Monday, 05 May 2014
Butch, the Easter Chicken
By Marcy Belson
In 1942, Easter morning brought me a little Easter basket with jelly beans and a few chocolate candies - and a tiny dyed yellow chick.
I remember that every child in my family received a yellow chick that year and I also remember the chicks were dyed different colors. You might get a pastel blue or pink. Mine was yellow.
For some unknown reason, I named my chick Butch. I didn't know anyone named Butch but that was the name given the little guy. Good thing, because Butch was a rooster.
I don't remember anyone having the chicks for more than a week or so. They were dispensable and disposable with a short shelf life. Probably no feed was purchased by the family for them and far too much handling by little hands.
They simply disappeared, much as the dime store goldfish that floated on the top of the water after I fed it the half box of food.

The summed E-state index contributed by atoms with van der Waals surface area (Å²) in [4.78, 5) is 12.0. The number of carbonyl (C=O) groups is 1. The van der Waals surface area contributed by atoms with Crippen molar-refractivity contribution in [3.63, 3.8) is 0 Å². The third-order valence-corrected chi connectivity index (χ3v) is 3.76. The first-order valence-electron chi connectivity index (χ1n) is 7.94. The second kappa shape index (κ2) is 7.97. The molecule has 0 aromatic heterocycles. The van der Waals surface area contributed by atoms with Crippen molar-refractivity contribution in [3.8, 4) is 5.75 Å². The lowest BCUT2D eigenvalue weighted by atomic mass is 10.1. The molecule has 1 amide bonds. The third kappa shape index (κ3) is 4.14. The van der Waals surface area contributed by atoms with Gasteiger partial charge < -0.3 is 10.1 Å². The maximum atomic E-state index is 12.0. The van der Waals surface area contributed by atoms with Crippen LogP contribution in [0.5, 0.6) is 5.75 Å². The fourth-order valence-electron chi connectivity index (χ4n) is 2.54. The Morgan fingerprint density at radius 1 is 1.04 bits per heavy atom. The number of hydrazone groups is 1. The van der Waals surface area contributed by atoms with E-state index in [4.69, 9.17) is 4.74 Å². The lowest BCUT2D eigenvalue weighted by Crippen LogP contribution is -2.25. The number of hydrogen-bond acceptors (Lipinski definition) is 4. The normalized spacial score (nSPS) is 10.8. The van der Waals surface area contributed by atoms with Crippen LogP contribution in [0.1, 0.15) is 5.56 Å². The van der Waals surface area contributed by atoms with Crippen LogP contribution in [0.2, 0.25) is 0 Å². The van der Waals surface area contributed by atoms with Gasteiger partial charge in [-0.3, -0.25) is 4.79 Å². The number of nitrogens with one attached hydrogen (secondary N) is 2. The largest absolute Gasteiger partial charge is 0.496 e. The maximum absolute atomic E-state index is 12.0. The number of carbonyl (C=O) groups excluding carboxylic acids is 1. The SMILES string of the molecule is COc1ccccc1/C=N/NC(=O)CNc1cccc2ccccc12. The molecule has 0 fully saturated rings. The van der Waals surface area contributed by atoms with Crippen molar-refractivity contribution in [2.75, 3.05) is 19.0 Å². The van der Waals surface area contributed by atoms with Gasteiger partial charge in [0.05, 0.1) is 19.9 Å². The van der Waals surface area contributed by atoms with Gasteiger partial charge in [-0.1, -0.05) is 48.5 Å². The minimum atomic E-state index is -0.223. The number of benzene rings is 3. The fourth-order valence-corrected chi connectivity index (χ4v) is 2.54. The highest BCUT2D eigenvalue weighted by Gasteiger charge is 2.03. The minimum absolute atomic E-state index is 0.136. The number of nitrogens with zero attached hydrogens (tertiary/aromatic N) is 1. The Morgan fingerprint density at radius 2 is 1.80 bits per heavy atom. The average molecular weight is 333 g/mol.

But Butch - well, Butch was the exception. He lived with kitchen scraps and a little cardboard box in the back yard. Then Butch learned to crow. At 5:30AM. In a neighborhood of working men, it wasn't a major problem. No one complained, except my parents. I heard them talking about it one morning.
Worse yet, Butch became one mean, aggressive bird. My path to the school began in our back yard - out the back gate, down the alley and, eventually, to the school a few blocks away.
The problem was, Butch didn't take kindly to intruders. Even his six-year-old protector, me, was fair game. My mother's answer to this problem was to provide me with the kitchen broom. I would swing the broom as Butch began his attack and when I reached the back gate, I left the broom there for my return in the afternoons.
Life went on, until the day Butch was out of the back yard pecking his way down the driveway next to the house. My father returned from a long day of working in the hot sun, stepped out of his car and it happened.
Yes, Butch attacked him, climbing right up his leg, pecking and screaming in bird talk.
Without a thought, my father rung his neck. Fortunately, I was not a witness but in my mind, I see it, to this day.
My mother plucked his feathers and fried him for dinner. Then they made the major mistake of telling me who I was eating. That was my last chicken dinner for many years.
I finally mellowed enough to cook chicken and I do eat it in some instances but I'm not a fan of fried chicken.
Poor Butch, the Easter chicken. He met his match in my father.
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